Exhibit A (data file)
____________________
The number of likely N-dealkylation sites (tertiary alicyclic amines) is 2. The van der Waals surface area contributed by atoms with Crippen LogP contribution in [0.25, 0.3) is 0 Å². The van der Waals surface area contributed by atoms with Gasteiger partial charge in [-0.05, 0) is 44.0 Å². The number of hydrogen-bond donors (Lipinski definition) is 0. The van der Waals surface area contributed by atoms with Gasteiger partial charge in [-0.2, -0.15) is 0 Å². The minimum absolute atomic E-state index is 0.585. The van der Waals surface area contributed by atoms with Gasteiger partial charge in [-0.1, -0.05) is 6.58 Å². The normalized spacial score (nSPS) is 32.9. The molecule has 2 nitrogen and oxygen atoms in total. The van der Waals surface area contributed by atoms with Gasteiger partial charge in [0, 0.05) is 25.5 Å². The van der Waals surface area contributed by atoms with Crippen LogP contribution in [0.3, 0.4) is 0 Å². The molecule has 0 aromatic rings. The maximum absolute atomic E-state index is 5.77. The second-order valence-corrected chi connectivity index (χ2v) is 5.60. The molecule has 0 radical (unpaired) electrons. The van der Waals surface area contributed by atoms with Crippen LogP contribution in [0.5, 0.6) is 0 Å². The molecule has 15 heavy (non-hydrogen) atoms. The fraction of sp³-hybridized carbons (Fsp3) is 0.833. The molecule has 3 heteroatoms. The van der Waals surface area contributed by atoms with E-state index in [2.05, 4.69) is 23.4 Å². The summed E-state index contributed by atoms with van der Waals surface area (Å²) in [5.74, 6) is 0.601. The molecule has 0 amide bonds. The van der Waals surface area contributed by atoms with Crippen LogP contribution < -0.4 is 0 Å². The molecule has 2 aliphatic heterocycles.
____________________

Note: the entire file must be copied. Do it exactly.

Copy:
The number of likely N-dealkylation sites (tertiary alicyclic amines) is 2. The van der Waals surface area contributed by atoms with Crippen LogP contribution in [0.25, 0.3) is 0 Å². The van der Waals surface area contributed by atoms with Gasteiger partial charge in [-0.05, 0) is 44.0 Å². The number of hydrogen-bond donors (Lipinski definition) is 0. The van der Waals surface area contributed by atoms with Gasteiger partial charge in [-0.2, -0.15) is 0 Å². The minimum absolute atomic E-state index is 0.585. The van der Waals surface area contributed by atoms with Gasteiger partial charge in [-0.1, -0.05) is 6.58 Å². The normalized spacial score (nSPS) is 32.9. The molecule has 2 nitrogen and oxygen atoms in total. The van der Waals surface area contributed by atoms with Gasteiger partial charge in [0, 0.05) is 25.5 Å². The van der Waals surface area contributed by atoms with Crippen LogP contribution in [0.3, 0.4) is 0 Å². The molecule has 0 aromatic rings. The maximum absolute atomic E-state index is 5.77. The second-order valence-corrected chi connectivity index (χ2v) is 5.60. The molecule has 0 radical (unpaired) electrons. The van der Waals surface area contributed by atoms with Crippen LogP contribution in [0.5, 0.6) is 0 Å². The molecule has 15 heavy (non-hydrogen) atoms. The fraction of sp³-hybridized carbons (Fsp3) is 0.833. The molecule has 3 heteroatoms. The van der Waals surface area contributed by atoms with E-state index in [2.05, 4.69) is 23.4 Å². The summed E-state index contributed by atoms with van der Waals surface area (Å²) in [5.74, 6) is 0.601. The molecule has 0 amide bonds. The van der Waals surface area contributed by atoms with Crippen LogP contribution < -0.4 is 0 Å². The molecule has 2 aliphatic heterocycles.